An educated approach to real estate.




Three mortgage "secrets" your lender doesn't want to share

September 14, 2012 - Updated: September 14, 2012


Loan officers can seem an intimidating bunch.  After all, when it comes to a mortgage, they stand over you with the power of a thumbs up or thumbs down on your ability to purchase a home or commercial property.


But they're really not all that bad; it's just the way they're built.  Risk-aversion is a major part of their DNA: the more protection they have, the higher the interest rate, the more down payment they demand – the less risk they face.  And they know you need them to buy that property, so they might begin to feel a little powerful themselves.


Don't cave.  As long as you ask the right questions, you can walk away with a mortgage that will save you thousands of dollars and lessen your own exposure.


Your realtor should have a good understanding of the mortgagee mindset, and be ready to help you identify your needs and alert you to opportunities to save on your borrowing costs.  As long as it's within the scope of my expertise, I'm always happy to help walk clients through the requirements a bank might have – free of charge.  I consider it part of my job.  I'm also happy to introduce my clients to a good mortgage broker.  Depending on your situation, a mortgage broker can be a major help in finding a loan that's right for you.  (To date, I've never received a referral fee for this recommendation, and if I did, I'd have to report that to you.  I’ve just been happy that my clients were getting the best possible financing advice, guidance, and products.)


But consider these three "secrets" your lender likely won't volunteer.


1. I can offer you a lower interest rate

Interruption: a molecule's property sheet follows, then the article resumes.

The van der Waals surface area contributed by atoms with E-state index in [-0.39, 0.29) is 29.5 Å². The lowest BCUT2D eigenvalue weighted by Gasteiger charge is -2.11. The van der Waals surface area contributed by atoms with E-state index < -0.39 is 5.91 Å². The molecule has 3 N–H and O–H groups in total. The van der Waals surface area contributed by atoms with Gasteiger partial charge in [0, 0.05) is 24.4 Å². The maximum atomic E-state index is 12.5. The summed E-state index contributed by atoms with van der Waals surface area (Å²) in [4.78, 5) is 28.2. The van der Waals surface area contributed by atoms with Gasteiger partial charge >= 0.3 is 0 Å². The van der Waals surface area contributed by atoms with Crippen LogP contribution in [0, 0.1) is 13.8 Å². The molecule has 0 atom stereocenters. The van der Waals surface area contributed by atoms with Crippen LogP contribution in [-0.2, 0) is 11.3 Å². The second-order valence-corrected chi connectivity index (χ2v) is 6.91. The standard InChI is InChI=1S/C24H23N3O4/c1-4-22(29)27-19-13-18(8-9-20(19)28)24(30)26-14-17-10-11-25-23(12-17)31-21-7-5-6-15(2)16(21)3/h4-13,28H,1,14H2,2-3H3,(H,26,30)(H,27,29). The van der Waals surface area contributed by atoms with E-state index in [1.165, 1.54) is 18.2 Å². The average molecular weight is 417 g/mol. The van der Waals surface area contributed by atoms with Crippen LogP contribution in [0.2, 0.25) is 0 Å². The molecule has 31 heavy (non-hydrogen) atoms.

Take that initial interest rate offering with a healthy skepticism.  The big banks usually start high – yes, even in these times of historic interest rate lows!  After all, if you're willing to accept it, they make thousands of dollars more over the course of your mortgage.  But more often than not, they have some discretionary leeway, and all it takes is for you to ask the question.


Is it worth it?  A mere half-point reduction in your interest rate can save you substantially.  If you've purchased a $400,000 house with 20 percent down, and you have a 5-year term at 3.75 percent interest, you'll pay a total of $56,749 in interest over the five years.  Reducing that rate by only .5 percent saves you $7,845 in interest over that period.  (And even with lower monthly payments, you come out ahead by nearly $2,600 on your principal payments; you'll have $275,071 remaining on your mortgage versus $277,668.)


2. Push-back on that guarantee?  Well, okay


I recently worked with a client who owns a successful business bringing in more than $50 million in revenue each year.  The company was ready to put 35 to 45 percent down on a $2.5 million office building, in a prime area of Toronto, with potential for expansion, and sought a mortgage from their main financial institution – one of the large Canadian banks. Incredibly, the financial institution asked for not only a corporate guarantee, but a personal guarantee from all three corporate officers.  In a worst-case scenario, it might be reasonable to expect them to ask for a single personal guarantee, but in this case the bank was really covering itself.  I explained to the client that he should push back and aim to only give the corporation’s guarantee and avoid the personal exposure.


3. Everything's negotiable, including "standard" penalties


Locking in to a longer term can be good for your peace of mind.  But what happens if you have to suddenly sell your property sooner than you'd planned, or if two years down the road you come into some extra money and would like to use it to reduce your mortgage?  (A single lump sum payment can save you a vast amount over the course of your mortgage, since it's immediately applied to the principal – which means less revenue for the lender than it had planned to receive.) The lender is unlikely to offer you this option. You must ask for it.


Unless you negotiate for more favourable terms up-front, the bank will expect you to cover their "loss" with fees or penalties.  They've been counting on a specific number of interest payments of a specific dollar amount, and under a standard mortgage, you're on the hook for that.  But this can be negotiated, and now's the time.  If you ask, most lenders will consider waiving some or all penalties for prepayments (lump sum payments), early repayments, or doubling up on regular payments.



If you don't ask, don't expect them to offer you any breaks.  But with a little insight into the mortgage process, you're prepared to ask the right questions.  That's an educated approach to real estate.

Tagged with: residential
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